Identify my brackish moray eel

Barrydwise

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Hi there

One of my sons has a brackish tank (1.005) that includes 2 'freshwater' moray eels. I've seen pix of Gymnothorax Tile and Echidna Rhodochilus and it looks like both of them. What are the differences between them?

Thanks

Barry
 

SirMinion

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Looks like Echidna Rhodochilus to me. g. tile have more patterning and a smaller head.

Although sold as a freshwater moray, Echidna Rhodochilus is actually brackish and will not do well in freshwater for long.

Gymnothorax Tile is of course a marine moray that spawns in brackish waters. They can be kept in brackish tanks but may refuse to eat if the SG is too low.
 

CFC

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Actually Echidna rhodochilus looks nothing like that, i gather you have been to the wet web media site which has some terribly inaccurate identifications on their morays. The fish in your photo is definately a young Gymnothorax tile.

This is a Echidna rhodochilus

post-22-1104774706.jpg


Note the white patches either side of the head which give this fish is common name of White Cheeked Moray, Echidna species can also be identified by their blunter heads and mouths with crushing plates for eating molluscs and crusteaceans rather than conical teeth for gripping fish as seen in the Gymnotharax species. Another interesting thing i have observed about Echidna rhodochilus is that their skin glows a bright orange when viewed at night using a blue LED nightlight.

Gynothorax species need to be kept at higher salinities than 1.005, i keep my brackish tank which contains 2 G.tile and the Echidna at a SG of 1.014, at lower salinities their appetites fall and they have a lack of activity.
 

SirMinion

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CFC said:
Actually Echidna rhodochilus looks nothing like that, i gather you have been to the wet web media site which has some terribly inaccurate identifications on their morays. The fish in your photo is definately a young Gymnothorax tile.
[snapback]889935[/snapback]​

Busted! :lol:

Plus a local fish store is selling morays (from a freshwater tank) that look exactly like that and are labeled as "Echidna eels"

I absolutely bow to your superior experiance on monster idents.
 

nmonks

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CFC,

Some interesting stuff in your post. Never heard about their skin "glowing".

There are some curious factoids on these eels if you check out their Fishbase entries. Gymnothorax polyuranodon for example is said to be a catadromous species, that is, while adults may inhabit brackish or fresh waters for extended periods, they return to the sea to breed. This agrees with Schafer's records of these fish being found 'a long way upstream in completely fresh water'.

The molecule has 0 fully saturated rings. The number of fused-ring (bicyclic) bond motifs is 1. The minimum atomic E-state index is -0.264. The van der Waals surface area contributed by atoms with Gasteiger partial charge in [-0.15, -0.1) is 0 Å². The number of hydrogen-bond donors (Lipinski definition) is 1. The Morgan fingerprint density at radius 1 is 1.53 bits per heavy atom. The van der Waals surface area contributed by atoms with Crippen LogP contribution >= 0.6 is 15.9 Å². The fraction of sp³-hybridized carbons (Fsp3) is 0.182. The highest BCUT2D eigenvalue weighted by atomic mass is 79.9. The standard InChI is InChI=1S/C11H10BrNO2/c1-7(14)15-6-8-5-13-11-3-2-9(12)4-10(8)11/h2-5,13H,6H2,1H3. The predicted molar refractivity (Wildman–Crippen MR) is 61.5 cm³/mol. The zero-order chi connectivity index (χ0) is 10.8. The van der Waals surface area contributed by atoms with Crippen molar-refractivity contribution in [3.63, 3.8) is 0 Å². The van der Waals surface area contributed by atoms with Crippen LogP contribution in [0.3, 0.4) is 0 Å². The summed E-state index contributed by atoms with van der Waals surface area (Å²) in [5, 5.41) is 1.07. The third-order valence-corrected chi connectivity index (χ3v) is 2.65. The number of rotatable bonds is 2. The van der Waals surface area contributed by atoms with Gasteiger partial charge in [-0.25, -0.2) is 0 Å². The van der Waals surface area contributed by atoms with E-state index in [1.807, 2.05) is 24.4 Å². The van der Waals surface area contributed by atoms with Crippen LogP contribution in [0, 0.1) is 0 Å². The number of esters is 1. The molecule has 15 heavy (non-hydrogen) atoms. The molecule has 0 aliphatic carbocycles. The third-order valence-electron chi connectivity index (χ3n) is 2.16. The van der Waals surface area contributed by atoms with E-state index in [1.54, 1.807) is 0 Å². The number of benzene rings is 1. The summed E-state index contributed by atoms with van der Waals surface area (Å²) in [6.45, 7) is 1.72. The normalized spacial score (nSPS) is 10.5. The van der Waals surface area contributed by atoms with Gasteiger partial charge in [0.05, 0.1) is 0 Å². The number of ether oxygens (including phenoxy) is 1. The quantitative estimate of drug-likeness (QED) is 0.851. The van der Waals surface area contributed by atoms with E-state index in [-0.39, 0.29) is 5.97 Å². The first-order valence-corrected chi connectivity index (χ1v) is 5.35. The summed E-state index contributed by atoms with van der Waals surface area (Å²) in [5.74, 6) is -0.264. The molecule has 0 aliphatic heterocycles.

Gymnothorax tile on the other hand is *suggested* to be anadromous, meaning that it inhabits brackish and marine waters as an adult but breeds in brackish or fresh water.

Echidna rhodochilus isn't referred to as either, so by implication may be euryhaline, swimming and breeding wherever it wants.

It would be an interesting project to breed these fish. People doing this sort of thing with gobies that swim between rivers and the sea have proved it can be done, but there's clearly a lot we don't know about the biology of these eels. For one thing, if some of these fish breed in freshwater, do they have a leptocephalus larval form like most other eels?

Anyway, thought you'd be interested / have comments.

Cheers,

Neale

PS -- this Fishbase links...

Echidna rhodochilus
Gymnothorax tile
Gymnothorax polyuranodon
 

CFC

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A breeding project would certainly be interesting (not mention one i could get away with without an earbashing from the mrs as they are her favourite fish, I already have 2 large adult G.tile and have to stop her from buying more everytime we see them on sale). Unfortunately with my current set up i have no where near the space or equipment (not to mention funds or time) to start such a project but its certainly one to keep in mind for the future when i finally move house and get my fishhouse built.

G. polyuranodon is a fish that has been eluding me for more years than i care to think of, so many times we have traveled many miles to a store which claims to have them only to find that they are infact just G.tile but one day one of these will grace my tanks.

Another moray we kept was Gymnothorax afer which grew to a immence size, at the time of its death it was 41 inches long from head to tail. Unfortunately it developed some kind of intestinal problem after a few years which i was unable to heal.
 

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